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potential, people must be free to worship. to assemble and to love in the way they choose." the third proposition occurred in august of 2010. judge walker overturned a referendum that had offered no law that marriage is a unit between one man and one woman. he declared the results of this referendum unconstitutional. in part on the grounds of the reasons in favor of marriage and against same-sex unions were based on "religious and moral values." listen carefully. powerful members of our political class are arguing that there is no rational content of religion. religious freedom means the right to gather and worship, but not to bring religiously informed moral judgments into life. religious freedom must be balanced by the right to love as
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one chooses. to make rights against that is unconstitutional. these propositions are not embedded in american law and culture. they are well along the road. to the extent they succeed, they will represent their rejection of religious freedoms. in 1786, james madison wrote that our rights -- we all got. this duty is present in all the claims of civil society. most nations have in place mechanisms of course to decide to ensure that men pursue their duty towards god. in one of history's great turning points, madison we said in a different direction. he insisted its men fulfilled their obligations towards god, they must have freedom. especially freedom from the course of powers of the state. this duty, he wrote, which we
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owe our creator, in a matter of our discharging it, can be covered only by reason in convicted, not by compulsion of violence. therefore, all men are equally entitled to the full and free exercise of it according to the dictates of conscience. unpunished and unrestrained by the ministry. to the founders, this right to religious freedom was vital to the individual, but also to civil and political society. george washington said -- "of all the dispositions and habits which lead to political prosperity, religion and morality are the dispensable supports." salemme -- some addition religious freedom as the right to worship and the right to moral judgments merril to life. in their view, democracy would fail.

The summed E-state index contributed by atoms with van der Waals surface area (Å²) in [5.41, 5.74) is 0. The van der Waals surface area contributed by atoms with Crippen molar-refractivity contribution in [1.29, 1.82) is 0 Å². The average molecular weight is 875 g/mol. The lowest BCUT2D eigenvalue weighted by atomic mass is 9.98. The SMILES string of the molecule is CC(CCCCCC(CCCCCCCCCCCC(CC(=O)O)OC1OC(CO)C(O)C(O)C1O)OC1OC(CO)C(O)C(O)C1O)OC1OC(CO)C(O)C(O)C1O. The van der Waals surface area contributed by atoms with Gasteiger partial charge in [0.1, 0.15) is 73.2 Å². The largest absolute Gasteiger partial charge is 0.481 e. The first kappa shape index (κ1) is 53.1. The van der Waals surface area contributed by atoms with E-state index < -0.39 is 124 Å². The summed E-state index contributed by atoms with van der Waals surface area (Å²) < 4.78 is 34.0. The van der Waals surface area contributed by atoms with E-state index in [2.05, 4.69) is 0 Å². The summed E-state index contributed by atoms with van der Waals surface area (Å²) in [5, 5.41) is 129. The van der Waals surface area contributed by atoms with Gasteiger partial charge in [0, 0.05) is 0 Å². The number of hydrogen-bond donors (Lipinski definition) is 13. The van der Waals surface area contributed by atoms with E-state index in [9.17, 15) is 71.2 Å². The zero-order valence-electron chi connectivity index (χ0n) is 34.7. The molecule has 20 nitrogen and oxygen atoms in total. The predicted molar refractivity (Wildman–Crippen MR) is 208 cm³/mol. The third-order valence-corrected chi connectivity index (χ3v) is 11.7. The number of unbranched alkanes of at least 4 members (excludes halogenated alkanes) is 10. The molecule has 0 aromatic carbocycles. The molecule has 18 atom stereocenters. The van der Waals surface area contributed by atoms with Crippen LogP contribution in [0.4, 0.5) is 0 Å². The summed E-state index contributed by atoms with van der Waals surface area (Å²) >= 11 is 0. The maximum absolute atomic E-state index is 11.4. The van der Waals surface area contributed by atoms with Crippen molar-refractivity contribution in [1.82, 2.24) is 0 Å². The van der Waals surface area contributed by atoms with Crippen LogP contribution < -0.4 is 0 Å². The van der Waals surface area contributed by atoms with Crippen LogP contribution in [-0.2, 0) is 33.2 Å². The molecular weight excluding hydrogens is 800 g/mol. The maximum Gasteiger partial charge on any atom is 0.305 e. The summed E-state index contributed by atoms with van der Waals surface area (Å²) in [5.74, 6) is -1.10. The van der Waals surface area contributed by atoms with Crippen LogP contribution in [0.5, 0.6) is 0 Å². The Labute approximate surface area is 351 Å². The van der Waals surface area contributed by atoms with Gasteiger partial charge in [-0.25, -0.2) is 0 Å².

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the challenge before us is that this understanding has been who arguey many of that faith is a motive in faith based moral judgments have no legitimate role in public life. these views present a clear and present danger to our system of religious liberty and to our democracy, itself. i would also suggest that the global crisis in religious freedom threatens america's vital national interests. democracy cannot route. violent religious extremism is likely to be incubated and exported. this is why our foreign policy as required to advance religious freedom. is it any surprise that in our own confusion of disarray, we have proven in that in doing so? so, you have much to consider today. the stakes are high. there is great reason for hope. it lies in reason that this
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course. religious and otherwise. by men and women of courage. you are about to hear one such man who is at the center of this project. it is my pleasure to introduce our keynote speaker, professor robert george. he is under the james madison program at princeton university and holder of the prestigious mccormick award. he is renowned in the u.s. and around the world is one of the profound thinkers of our time. in march of this year, professor george give to georgetown university to give the keynote address at a conference organized by my own industry. his address drew a large crowd and was well received. later that night, i heard him carry his thinking into one of the most extraordinary conversations i have ever heard. the conversation occurred before an audience of catholics,
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protestants, muslims, people of other states, people of no faith at all. each listed as he discussed religious freedom with one of the most influential muslims in the u.s. the conversation highlighted not only the national arguments that i suspect he will hear shortly, but it elicited an argument for religious freedom drawing on the theological and philosophical tenets of islam. it was fascinating. the video with the viral. watch it on our website. one final footnote -- the grandson of immigrant coal miners is a guitarist in the styles of jerry reed. he is a bluegrass banjo player. [laughter] he led a country and bluegrass robby george andpea
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friends. please welcome the banjo playing professor, robert george. [laughter] [applause] >> thank you. now that i have been outbid by my friend as a bluegrass banjo player, i should at least assure you that i came by it honestly. i was born in west virginia and brought up there. bluegrass band shows are issued to baby boys at birth. [laughter] some of you might have heard of west virginia. it has been in the news recently. last tuesday's primary where 41% of the vote went to a convict in a federal prison. president obama did prevail. he got 59% of the votes. i am very grateful to my friend